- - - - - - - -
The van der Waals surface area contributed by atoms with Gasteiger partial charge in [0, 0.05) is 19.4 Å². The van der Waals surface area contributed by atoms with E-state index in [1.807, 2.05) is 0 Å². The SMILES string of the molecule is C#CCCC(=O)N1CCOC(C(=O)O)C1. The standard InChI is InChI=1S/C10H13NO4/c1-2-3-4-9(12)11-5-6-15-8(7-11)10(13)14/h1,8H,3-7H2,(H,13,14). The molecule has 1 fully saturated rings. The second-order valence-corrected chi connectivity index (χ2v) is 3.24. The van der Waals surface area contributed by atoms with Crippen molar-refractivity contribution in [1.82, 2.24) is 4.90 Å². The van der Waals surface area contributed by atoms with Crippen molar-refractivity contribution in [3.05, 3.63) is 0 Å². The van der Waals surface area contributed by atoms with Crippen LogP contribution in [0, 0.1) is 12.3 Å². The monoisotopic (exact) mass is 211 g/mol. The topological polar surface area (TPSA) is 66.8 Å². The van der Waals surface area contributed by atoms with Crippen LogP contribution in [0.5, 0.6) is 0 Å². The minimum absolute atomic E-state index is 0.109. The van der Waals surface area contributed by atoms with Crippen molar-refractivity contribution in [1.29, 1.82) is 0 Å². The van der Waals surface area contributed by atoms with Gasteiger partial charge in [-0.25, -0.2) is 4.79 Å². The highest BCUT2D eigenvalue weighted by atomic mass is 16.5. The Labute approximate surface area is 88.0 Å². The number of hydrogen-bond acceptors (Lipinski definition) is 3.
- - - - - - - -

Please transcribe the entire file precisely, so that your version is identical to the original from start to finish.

The van der Waals surface area contributed by atoms with Gasteiger partial charge in [0, 0.05) is 19.4 Å². The van der Waals surface area contributed by atoms with E-state index in [1.807, 2.05) is 0 Å². The SMILES string of the molecule is C#CCCC(=O)N1CCOC(C(=O)O)C1. The standard InChI is InChI=1S/C10H13NO4/c1-2-3-4-9(12)11-5-6-15-8(7-11)10(13)14/h1,8H,3-7H2,(H,13,14). The molecule has 1 fully saturated rings. The second-order valence-corrected chi connectivity index (χ2v) is 3.24. The van der Waals surface area contributed by atoms with Crippen molar-refractivity contribution in [1.82, 2.24) is 4.90 Å². The van der Waals surface area contributed by atoms with Crippen molar-refractivity contribution in [3.05, 3.63) is 0 Å². The van der Waals surface area contributed by atoms with Crippen LogP contribution in [0, 0.1) is 12.3 Å². The monoisotopic (exact) mass is 211 g/mol. The topological polar surface area (TPSA) is 66.8 Å². The van der Waals surface area contributed by atoms with Crippen LogP contribution in [0.5, 0.6) is 0 Å². The minimum absolute atomic E-state index is 0.109. The van der Waals surface area contributed by atoms with Crippen molar-refractivity contribution in [1.29, 1.82) is 0 Å². The van der Waals surface area contributed by atoms with Gasteiger partial charge in [-0.25, -0.2) is 4.79 Å². The highest BCUT2D eigenvalue weighted by atomic mass is 16.5. The Labute approximate surface area is 88.0 Å². The number of hydrogen-bond acceptors (Lipinski definition) is 3.